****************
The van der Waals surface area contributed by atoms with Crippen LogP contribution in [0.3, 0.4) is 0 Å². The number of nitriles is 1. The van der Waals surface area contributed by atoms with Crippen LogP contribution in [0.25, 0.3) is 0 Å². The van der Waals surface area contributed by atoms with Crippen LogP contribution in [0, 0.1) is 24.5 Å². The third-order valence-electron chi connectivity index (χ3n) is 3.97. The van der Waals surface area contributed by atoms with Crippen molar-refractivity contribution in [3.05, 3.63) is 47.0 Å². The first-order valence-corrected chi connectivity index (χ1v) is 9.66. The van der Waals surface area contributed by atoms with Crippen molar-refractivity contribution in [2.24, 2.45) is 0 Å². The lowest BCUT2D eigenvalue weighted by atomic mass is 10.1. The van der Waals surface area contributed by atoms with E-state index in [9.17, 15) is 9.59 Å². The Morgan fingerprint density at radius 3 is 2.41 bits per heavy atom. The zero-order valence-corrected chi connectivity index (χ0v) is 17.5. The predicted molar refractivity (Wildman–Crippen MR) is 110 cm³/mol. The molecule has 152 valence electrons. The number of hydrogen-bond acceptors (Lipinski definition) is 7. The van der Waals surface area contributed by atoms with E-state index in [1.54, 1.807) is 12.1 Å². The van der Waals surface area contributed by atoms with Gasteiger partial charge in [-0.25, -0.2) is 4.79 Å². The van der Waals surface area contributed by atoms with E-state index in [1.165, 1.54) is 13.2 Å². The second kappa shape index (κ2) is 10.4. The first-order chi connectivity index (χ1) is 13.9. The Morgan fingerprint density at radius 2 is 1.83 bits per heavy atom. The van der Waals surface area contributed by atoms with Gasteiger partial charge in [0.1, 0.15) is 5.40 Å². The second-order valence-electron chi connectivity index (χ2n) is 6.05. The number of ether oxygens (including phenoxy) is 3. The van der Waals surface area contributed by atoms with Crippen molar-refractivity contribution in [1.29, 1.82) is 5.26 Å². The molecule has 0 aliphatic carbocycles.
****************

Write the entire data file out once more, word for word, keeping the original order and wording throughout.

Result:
The van der Waals surface area contributed by atoms with Crippen LogP contribution in [0.3, 0.4) is 0 Å². The number of nitriles is 1. The van der Waals surface area contributed by atoms with Crippen LogP contribution in [0.25, 0.3) is 0 Å². The van der Waals surface area contributed by atoms with Crippen LogP contribution in [0, 0.1) is 24.5 Å². The third-order valence-electron chi connectivity index (χ3n) is 3.97. The van der Waals surface area contributed by atoms with Crippen molar-refractivity contribution in [3.05, 3.63) is 47.0 Å². The first-order valence-corrected chi connectivity index (χ1v) is 9.66. The van der Waals surface area contributed by atoms with Crippen molar-refractivity contribution in [2.24, 2.45) is 0 Å². The lowest BCUT2D eigenvalue weighted by atomic mass is 10.1. The van der Waals surface area contributed by atoms with E-state index in [9.17, 15) is 9.59 Å². The Morgan fingerprint density at radius 3 is 2.41 bits per heavy atom. The zero-order valence-corrected chi connectivity index (χ0v) is 17.5. The predicted molar refractivity (Wildman–Crippen MR) is 110 cm³/mol. The molecule has 152 valence electrons. The number of hydrogen-bond acceptors (Lipinski definition) is 7. The van der Waals surface area contributed by atoms with E-state index in [1.54, 1.807) is 12.1 Å². The van der Waals surface area contributed by atoms with Gasteiger partial charge in [-0.25, -0.2) is 4.79 Å². The van der Waals surface area contributed by atoms with E-state index in [1.165, 1.54) is 13.2 Å². The second kappa shape index (κ2) is 10.4. The first-order chi connectivity index (χ1) is 13.9. The Morgan fingerprint density at radius 2 is 1.83 bits per heavy atom. The van der Waals surface area contributed by atoms with Gasteiger partial charge in [0.1, 0.15) is 5.40 Å². The second-order valence-electron chi connectivity index (χ2n) is 6.05. The number of ether oxygens (including phenoxy) is 3. The van der Waals surface area contributed by atoms with Crippen molar-refractivity contribution in [1.29, 1.82) is 5.26 Å². The molecule has 0 aliphatic carbocycles.